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i am using a pointer to an array of 4 integers as int(*ptr)[4]

using the following code in which m pointing to a 2-D array using this pointer

int arr[3][4]={{1,2,3,4},{5,6,7,8},{9,10,11,12}};

int (*ptr)[4]= arr[4];

int m= (*ptr)[2];

what will be the value in "m"...

i need to find the value of element arr[1][2] how can i get it using pointer ptr?

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Format your code next time. Is this a homework question? Tag it that way if it is, and tell us what you've tried and what your exact problem is. –  Carl Norum Jun 10 '10 at 18:36
    
Also, what's stopping you from running it and trying (it won't work, by the way). –  Carl Norum Jun 10 '10 at 18:37
    
On the second line 'arr[4]' isn't that an index out of range? The max size of arr has been declared as 3. So the maximum index should be 2 as it is zero-based. –  Wix Jun 10 '10 at 18:39
    
make ir arr[2] even then its not giving the correct output... –  user363801 Jun 10 '10 at 18:42
    
ptr= arr[2] gives an error.. why??? –  user363801 Jun 10 '10 at 18:43

2 Answers 2

Multi-dimensional arrays are really one dimensional arrays with a little syntaxic sugar. The initialization you had for ptr wasn't an address. It should have been

int *ptr[4] = { &arr[0][0], &arr[1][0], &arr[2][0], &arr[3][0]};

You can also leave the 4 out and just use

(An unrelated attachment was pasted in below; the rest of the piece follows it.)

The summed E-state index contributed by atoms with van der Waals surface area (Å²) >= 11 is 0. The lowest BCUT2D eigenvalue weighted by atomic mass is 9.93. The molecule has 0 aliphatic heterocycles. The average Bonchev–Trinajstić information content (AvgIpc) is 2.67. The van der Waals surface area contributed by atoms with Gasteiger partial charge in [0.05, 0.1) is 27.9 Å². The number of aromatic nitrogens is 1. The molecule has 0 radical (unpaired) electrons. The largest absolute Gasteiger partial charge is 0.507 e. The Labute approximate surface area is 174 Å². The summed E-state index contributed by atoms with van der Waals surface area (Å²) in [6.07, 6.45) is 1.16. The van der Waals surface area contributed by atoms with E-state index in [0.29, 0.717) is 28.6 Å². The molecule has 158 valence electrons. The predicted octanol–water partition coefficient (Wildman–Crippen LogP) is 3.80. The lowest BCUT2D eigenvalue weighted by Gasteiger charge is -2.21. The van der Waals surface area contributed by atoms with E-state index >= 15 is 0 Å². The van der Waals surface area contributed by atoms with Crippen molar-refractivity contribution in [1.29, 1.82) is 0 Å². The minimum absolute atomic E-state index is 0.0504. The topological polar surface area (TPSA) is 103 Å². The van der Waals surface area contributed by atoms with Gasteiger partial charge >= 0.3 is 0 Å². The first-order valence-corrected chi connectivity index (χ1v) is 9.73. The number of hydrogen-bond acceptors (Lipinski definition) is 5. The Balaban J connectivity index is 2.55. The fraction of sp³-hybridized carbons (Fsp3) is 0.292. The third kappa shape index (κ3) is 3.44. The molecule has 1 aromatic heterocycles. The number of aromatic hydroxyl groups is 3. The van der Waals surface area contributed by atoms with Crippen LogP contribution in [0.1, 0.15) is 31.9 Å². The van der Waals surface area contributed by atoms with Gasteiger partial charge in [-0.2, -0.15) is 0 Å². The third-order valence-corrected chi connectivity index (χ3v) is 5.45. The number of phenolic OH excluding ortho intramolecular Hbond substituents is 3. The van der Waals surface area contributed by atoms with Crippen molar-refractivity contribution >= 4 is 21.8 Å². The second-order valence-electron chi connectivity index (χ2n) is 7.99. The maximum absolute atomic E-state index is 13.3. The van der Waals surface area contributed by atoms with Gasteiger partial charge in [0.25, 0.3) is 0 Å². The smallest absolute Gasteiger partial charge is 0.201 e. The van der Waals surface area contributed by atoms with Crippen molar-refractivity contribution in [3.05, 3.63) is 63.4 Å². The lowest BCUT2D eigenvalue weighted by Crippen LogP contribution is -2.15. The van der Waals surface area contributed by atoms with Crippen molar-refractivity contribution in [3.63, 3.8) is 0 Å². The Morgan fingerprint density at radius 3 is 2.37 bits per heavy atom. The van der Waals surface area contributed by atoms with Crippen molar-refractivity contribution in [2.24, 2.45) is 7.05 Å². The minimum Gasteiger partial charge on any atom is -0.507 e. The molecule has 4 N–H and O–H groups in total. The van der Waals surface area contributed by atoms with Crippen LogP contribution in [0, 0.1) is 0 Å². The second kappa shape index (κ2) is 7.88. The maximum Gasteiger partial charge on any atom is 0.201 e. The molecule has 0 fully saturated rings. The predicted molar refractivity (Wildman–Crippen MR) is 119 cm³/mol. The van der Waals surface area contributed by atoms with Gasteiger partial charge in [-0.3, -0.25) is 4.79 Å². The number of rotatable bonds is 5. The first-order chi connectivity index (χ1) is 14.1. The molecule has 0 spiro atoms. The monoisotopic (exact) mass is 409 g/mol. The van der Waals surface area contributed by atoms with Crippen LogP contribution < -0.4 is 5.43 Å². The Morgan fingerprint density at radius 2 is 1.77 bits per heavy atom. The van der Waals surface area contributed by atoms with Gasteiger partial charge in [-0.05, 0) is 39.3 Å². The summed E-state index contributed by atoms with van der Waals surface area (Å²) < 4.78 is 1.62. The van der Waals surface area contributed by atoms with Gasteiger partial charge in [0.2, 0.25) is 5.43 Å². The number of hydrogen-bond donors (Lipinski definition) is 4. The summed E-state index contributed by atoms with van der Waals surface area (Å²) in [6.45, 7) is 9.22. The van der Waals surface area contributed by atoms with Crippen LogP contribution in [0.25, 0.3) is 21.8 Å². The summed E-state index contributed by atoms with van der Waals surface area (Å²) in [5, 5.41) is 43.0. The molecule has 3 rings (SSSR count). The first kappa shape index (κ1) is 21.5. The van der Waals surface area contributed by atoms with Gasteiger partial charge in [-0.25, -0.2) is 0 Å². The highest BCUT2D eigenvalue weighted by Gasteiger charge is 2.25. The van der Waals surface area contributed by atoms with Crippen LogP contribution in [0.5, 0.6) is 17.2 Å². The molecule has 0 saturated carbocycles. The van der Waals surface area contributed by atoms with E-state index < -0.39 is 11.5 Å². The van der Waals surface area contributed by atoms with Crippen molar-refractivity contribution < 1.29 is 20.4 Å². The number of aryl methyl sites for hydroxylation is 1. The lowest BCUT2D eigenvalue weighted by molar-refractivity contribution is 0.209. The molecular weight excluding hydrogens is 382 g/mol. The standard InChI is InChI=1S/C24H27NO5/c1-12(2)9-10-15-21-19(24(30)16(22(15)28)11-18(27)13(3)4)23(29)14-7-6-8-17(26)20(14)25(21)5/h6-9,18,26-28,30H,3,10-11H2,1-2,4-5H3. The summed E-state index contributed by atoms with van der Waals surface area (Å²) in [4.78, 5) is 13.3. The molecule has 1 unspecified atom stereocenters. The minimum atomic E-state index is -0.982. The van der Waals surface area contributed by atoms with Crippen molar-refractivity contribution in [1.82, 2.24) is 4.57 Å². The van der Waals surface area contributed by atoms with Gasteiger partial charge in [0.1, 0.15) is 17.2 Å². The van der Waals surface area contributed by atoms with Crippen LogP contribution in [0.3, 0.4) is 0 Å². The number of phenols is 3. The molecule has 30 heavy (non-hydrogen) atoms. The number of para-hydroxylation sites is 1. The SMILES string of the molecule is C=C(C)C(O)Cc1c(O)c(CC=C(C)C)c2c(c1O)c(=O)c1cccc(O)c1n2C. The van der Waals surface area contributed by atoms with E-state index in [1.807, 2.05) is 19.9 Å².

int *ptr[] = { &arr[0][0], &arr[1][0], &arr[2][0], &arr[3][0]};

I made a few modifications to your code below. Note the two sections with the printf. They should help to demonstrative how the values are actually laid out in memory.

#define MAJOR 3
#define MINOR 4
int arr[MAJOR][MINOR]={{1,2,3,4},{5,6,7,8},{9,10,11,12}};

int (*ptr)[4];
int *p = &arr[0][0];

// init ptr to point to starting location in arr
for(i = 0; i < MAJOR; i++) {
    ptr[i] = &arr[i][0];
}

// print out all the values of arr using a single int *
for(i = 0; i < MAJOR * MINOR; i++) {
    printf(" %d", *(p + i) );
}

for(i = 0; i < MAJOR; i++) {
  for(j = 0; j < MINOR; j++) {
     printf( " %d", *(p + i * MAJOR + j) );
  }
  printf("\n");
}
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Ptr doesn't point to anything and probably doesn't even compile, since [4] is outside the bounds of either the [3] or the [4] of the original array.

If you need to find arr[1][2] then you need int (*ptr)[4] = arr[1]; int m = ptr[2];

share|improve this answer
    
int (*ptr)[4] = &arr[1]; int m = (*ptr)[2]; Note the extra & and *. Your variant will not even compile. –  AnT Jun 10 '10 at 18:41
    
hey anDrey tell me one thing int (*ptr)[4]= &arr[4] will be out of bound? –  user363801 Jun 10 '10 at 18:44
    
@nitinpuri, yes it will be out of bounds - arr only has 3 elements, so the maximum index is 2. –  Carl Norum Jun 10 '10 at 18:47
    
arr was declared with the size [3] and [4]. With only one index it refers to the first size [3]. Since arrays in C/C++ are zero based the maximum value allowed there would be 2. And to clarify what DeadMG refers to, you need to use the '&' to get the reference of arr at the specified index. –  Wix Jun 10 '10 at 18:47
    
first part is done but int m= (*ptr)[2] does not point to element 3 of 4 element array.. –  user363801 Jun 10 '10 at 18:52

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